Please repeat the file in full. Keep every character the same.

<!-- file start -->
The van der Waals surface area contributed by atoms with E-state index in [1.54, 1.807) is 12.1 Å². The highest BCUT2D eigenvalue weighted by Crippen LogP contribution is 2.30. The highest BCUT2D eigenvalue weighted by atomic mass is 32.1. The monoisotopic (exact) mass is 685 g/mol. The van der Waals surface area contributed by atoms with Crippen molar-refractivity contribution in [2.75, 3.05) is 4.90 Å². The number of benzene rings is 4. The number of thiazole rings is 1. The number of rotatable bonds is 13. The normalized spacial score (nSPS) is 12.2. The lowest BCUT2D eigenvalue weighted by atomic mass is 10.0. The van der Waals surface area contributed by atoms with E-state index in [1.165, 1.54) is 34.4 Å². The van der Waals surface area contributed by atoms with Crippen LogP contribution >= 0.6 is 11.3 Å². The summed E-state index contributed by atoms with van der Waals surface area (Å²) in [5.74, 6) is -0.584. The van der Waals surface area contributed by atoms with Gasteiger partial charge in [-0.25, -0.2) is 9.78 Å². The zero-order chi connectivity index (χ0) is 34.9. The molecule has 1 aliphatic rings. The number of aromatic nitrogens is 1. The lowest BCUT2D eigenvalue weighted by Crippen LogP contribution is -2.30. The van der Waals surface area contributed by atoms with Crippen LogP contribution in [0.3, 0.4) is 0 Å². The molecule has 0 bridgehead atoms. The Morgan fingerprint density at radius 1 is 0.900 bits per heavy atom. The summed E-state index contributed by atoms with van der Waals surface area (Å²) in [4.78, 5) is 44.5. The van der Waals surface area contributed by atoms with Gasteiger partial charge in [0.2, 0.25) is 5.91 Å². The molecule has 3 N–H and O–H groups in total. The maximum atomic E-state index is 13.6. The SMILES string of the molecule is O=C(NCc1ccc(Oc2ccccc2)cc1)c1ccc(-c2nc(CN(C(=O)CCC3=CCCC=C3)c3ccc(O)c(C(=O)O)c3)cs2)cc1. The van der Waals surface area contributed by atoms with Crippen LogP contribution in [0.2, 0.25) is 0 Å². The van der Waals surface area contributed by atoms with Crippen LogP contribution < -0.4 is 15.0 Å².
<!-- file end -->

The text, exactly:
The van der Waals surface area contributed by atoms with E-state index in [1.54, 1.807) is 12.1 Å². The highest BCUT2D eigenvalue weighted by Crippen LogP contribution is 2.30. The highest BCUT2D eigenvalue weighted by atomic mass is 32.1. The monoisotopic (exact) mass is 685 g/mol. The van der Waals surface area contributed by atoms with Crippen molar-refractivity contribution in [2.75, 3.05) is 4.90 Å². The number of benzene rings is 4. The number of thiazole rings is 1. The number of rotatable bonds is 13. The normalized spacial score (nSPS) is 12.2. The lowest BCUT2D eigenvalue weighted by atomic mass is 10.0. The van der Waals surface area contributed by atoms with E-state index in [1.165, 1.54) is 34.4 Å². The van der Waals surface area contributed by atoms with Crippen LogP contribution >= 0.6 is 11.3 Å². The summed E-state index contributed by atoms with van der Waals surface area (Å²) in [5.74, 6) is -0.584. The van der Waals surface area contributed by atoms with Gasteiger partial charge in [-0.25, -0.2) is 9.78 Å². The zero-order chi connectivity index (χ0) is 34.9. The molecule has 1 aliphatic rings. The number of aromatic nitrogens is 1. The lowest BCUT2D eigenvalue weighted by Crippen LogP contribution is -2.30. The van der Waals surface area contributed by atoms with Crippen LogP contribution in [0.3, 0.4) is 0 Å². The molecule has 0 bridgehead atoms. The Morgan fingerprint density at radius 1 is 0.900 bits per heavy atom. The summed E-state index contributed by atoms with van der Waals surface area (Å²) in [4.78, 5) is 44.5. The van der Waals surface area contributed by atoms with Gasteiger partial charge in [0.2, 0.25) is 5.91 Å². The molecule has 3 N–H and O–H groups in total. The maximum atomic E-state index is 13.6. The SMILES string of the molecule is O=C(NCc1ccc(Oc2ccccc2)cc1)c1ccc(-c2nc(CN(C(=O)CCC3=CCCC=C3)c3ccc(O)c(C(=O)O)c3)cs2)cc1. The van der Waals surface area contributed by atoms with Crippen LogP contribution in [0.2, 0.25) is 0 Å². The van der Waals surface area contributed by atoms with Crippen LogP contribution < -0.4 is 15.0 Å².